There is a certain feeling that is conjured when you are at a stranger’s house looking at family photos adorning foreign walls. The poses are familiar—grandma with grand kids, a photo of uncles, kids playing in a plastic pool—and this confuses the mind because your mind finds these people familiar strangers. I get a similar feeling when viewing Christina Miglino’s embroidered artwork. Inspired by symmetry, geometry and story, much of Miglino’s artwork is created through a slow process of embroidering old photos. The subjects are often black and white and Maglino’s interaction with them weaves new life and meaning in them, while preserving the moment they already encapsulate.
Miglino’s operates under the nom de artiste The Conjure Movement. Her work stands out in a field of artists trying to stand out. There is feeling layered in her work. The pieces bypass the frenzy of being new and different by approaching creation from a new and different angel. When I met up with her at a bar in Denver, she thought that maybe the reason that no one else is doing work like hers was because of how painstakingly slow the process of creation is—it can take 24 hours just to create a 5 x 7 piece. For her, the time is meditation and the result unpredicted due the intuition nature she lends to the act of her creation.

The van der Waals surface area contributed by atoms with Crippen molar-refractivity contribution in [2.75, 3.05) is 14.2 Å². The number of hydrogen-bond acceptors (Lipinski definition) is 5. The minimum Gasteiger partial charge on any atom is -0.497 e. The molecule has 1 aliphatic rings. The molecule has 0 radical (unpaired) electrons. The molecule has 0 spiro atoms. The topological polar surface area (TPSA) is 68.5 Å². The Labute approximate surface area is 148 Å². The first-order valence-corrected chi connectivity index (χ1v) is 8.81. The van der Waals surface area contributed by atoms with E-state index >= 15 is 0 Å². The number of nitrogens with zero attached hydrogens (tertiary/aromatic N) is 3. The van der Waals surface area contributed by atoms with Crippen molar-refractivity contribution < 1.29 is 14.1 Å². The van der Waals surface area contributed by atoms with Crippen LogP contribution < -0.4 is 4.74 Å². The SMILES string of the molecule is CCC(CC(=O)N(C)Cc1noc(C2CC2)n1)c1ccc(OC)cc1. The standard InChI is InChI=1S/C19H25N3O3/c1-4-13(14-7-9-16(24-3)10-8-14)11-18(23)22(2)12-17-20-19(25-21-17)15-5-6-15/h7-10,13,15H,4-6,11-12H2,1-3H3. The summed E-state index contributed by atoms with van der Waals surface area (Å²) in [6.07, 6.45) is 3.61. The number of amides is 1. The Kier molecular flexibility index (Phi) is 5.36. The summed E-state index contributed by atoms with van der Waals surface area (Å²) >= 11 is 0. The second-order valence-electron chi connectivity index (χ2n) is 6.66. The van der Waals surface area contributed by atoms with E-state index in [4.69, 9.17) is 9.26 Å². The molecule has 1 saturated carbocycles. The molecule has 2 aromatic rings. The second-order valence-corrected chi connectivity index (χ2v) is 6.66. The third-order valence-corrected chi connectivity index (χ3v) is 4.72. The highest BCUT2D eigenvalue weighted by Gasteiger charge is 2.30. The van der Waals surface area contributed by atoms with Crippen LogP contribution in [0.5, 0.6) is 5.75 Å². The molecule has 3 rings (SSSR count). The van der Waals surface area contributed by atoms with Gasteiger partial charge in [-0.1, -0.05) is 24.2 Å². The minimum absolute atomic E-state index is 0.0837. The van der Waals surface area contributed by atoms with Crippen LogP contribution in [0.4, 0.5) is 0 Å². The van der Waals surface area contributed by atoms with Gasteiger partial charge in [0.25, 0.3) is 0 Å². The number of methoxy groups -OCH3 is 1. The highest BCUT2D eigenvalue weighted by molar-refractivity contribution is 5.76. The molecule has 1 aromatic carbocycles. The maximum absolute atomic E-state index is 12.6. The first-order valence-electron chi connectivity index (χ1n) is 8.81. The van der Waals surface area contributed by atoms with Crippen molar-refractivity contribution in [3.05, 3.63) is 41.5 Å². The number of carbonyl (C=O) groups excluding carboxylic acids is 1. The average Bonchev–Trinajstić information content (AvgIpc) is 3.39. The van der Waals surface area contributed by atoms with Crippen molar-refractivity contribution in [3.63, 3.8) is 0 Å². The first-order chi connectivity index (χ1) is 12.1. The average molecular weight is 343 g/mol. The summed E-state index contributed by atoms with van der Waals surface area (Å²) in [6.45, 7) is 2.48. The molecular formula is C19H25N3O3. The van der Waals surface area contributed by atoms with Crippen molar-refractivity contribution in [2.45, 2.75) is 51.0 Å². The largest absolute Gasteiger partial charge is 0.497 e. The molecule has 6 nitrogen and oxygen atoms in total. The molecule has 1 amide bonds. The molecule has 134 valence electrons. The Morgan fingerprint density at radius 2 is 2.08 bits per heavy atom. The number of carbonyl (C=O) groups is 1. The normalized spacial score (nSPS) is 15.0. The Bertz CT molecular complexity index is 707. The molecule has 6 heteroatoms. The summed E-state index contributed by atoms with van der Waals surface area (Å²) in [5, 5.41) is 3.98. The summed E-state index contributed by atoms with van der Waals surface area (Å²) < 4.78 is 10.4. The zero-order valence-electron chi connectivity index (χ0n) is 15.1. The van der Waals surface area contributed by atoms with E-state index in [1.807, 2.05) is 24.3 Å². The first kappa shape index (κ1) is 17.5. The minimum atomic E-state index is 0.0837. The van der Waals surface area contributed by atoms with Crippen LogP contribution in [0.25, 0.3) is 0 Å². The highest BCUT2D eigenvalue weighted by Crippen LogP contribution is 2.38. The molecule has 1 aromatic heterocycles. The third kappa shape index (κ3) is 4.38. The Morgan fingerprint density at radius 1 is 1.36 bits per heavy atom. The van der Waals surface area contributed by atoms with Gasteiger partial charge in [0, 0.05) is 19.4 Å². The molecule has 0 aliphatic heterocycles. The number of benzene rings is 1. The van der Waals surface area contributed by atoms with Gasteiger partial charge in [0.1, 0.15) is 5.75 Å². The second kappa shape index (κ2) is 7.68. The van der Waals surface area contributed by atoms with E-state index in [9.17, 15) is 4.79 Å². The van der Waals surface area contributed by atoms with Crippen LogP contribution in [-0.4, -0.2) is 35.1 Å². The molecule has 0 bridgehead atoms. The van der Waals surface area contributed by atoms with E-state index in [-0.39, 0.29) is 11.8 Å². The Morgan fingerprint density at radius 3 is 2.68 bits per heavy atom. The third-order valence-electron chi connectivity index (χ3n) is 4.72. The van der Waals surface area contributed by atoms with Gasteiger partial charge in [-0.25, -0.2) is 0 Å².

The artistic background she had going into this work that she started six years ago was fertile ground for an artist. She lived in New York and San Francisco, lived in an art collective, danced and choreographed shows. In her scene, most of the people around her were making visual art, so picking it up was as natural as picking up guitar in a flat full of singer song/writers.
Her artwork is a way for the present to interact with the past and leads viewers to meditate on the meaning of this interaction. Viewers cannot identify the people in the pieces, but they can identify with them, and this identification with others is one of the reasons we make and consume art. It’s exciting work, that you can follow through the Conjure Movement’s Instagram.